Great Dogs and Pets In Part A Product of Their Humans’ Care, Attention

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PORTRAIT OF ROSCOEJoan’s self-drawn portrait of Roscoe, her white terrier and last dog, along with Pucky, below.  Roscoe proudly looks down on Joan in Burt’s living room 

Amazing Pucky 2003 rememberingThe ‘Amazing’ Pucky  , above, during several of her travels with us, and  with Roscoe, above

 

 

Remembering Joan Through Her Dogs Roscoe and Pucky on Her Birthday

 

We thought this year , to remember Joan, on her birthday and first day of summer, June  21,  we’d pay tribute to her through her dogs, while remembering them, too, as they were part and parcel of Joan

 

 

              Sister Joan had the BEST DOGS of anyone.   For years I wondered how she found such great dogs- and not just Pucky and Roscoe, her last ones.  It began with Aretha and there were Saphire, Mahlia and others in between – they all had SOUL and Joan’s imprint all over them.

 

It finally dawned on me years later, that pets are, in part, a product of their guardians. And, Joan , helped them become what they were with her kind, generous, doting ways. I remember when Joan first acquired Pucky – who we later learned was an actual FOX-Chihuahua mix(!) – Pucky was all over the place, much like the  ‘wild’ animal part of her. But, over the years, Pucky became the sweetest dog. Roscoe was always sweet and I called him a little lamb, or ‘Wonder Dog’ as we was so calm and gentle, seemingly heaven sent;  he was like a Buddha and I often wondered if he had a physical spine be was so malleable.

 

 

                     Joan walked Roscoe and Pucky everyday, usually once in the morning and once at night and I got to enjoy those outings with them on many occasions.  I never saw dogs get so excited when we announced they would be going for a ‘walk, ‘ or ‘wonder walk.’ Sometimes we had to spell the word lest get them TOO excited when we weren’t quite ready to go. We had such fun walking the beautiful neighborhoods of Berkeley and Oakland, then coming home to Joan’s house to visit.  When Joan was diagnosed with C we would spend evenings on the floor  listening to meditation tapes and trying to will away the evil ‘C.’  And, we never lost hope that it would leave Joan’s body – and that’s what kept Joan going, I believe – her indomitable  spirit. Unlike myself, Joan didn’t seem to let things bother her too much, and was convinced that everything was going to be better- so much so that she had me convinced for awhile.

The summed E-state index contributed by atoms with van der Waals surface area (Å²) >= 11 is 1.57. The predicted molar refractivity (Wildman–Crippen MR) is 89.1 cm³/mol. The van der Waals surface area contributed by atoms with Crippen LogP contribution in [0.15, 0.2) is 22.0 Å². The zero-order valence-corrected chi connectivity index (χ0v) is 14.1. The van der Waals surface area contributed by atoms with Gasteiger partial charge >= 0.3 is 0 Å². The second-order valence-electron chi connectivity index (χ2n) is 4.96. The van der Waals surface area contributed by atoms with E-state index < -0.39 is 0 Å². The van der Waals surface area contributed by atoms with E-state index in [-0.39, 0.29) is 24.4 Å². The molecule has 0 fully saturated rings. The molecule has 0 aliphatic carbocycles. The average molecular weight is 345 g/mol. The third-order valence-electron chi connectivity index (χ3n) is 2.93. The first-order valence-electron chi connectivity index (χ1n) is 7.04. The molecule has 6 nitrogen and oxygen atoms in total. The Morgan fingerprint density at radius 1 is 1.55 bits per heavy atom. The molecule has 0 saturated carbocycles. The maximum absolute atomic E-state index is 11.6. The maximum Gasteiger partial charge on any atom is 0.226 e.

When Joan would later get very sick and couldn’t walk them anymore, I filled in as best I could to carry on the tradition.  I had promised Joan that I would care for Pucky and Roscoe if anything ever happened to her. When Joan did pass I got a call from her caregiver that  our parents were taking Roscoe and and Pucky to the pound, not wanting to ‘burden’ me with them (which was about as far from the truth – burden??? ).  Thank God, I ran over just in time to ‘rescue’ Pucky and  Roscoe and take them back home with me, against our parents’ wishes.

 

 

                    The three years with Roscoe and four with Pucky that followed – both dogs lived to 18 – were among the best years of my life. I have so many great memories of both Roscoe and Pucky… running down the streets of Lafayette together (we had no sidewalks) and hiking through fields of thick brush  when they were still able to get around – and other crazy things I perhaps shouldn’t have done, looking back, but have no regrets as I think we all enjoyed it, although did put ourselves at some risk.

 

When Roscoe wasn’t able to walk much anymore, he was content staying much of the time in the large bathroom in my house, where there were beds, water and food. (See below Holiday photo) Pucky and I would venture out to the ball field, where Pucky would run perfect ‘figure eights.’  I have no idea where this came from  -maybe the fox in her.  I should have probably taken videos but knew it might be too upsetting to look back years later.  I still have the good memories plus regular photos of her.  We met a lot of friends at the ball field, until one day we were told to stop coming to the field, as if this seven pound dog was doing any damage to it.

 

xmas pic 2 separate beds rosoe18  'been there done that' pucky 14 14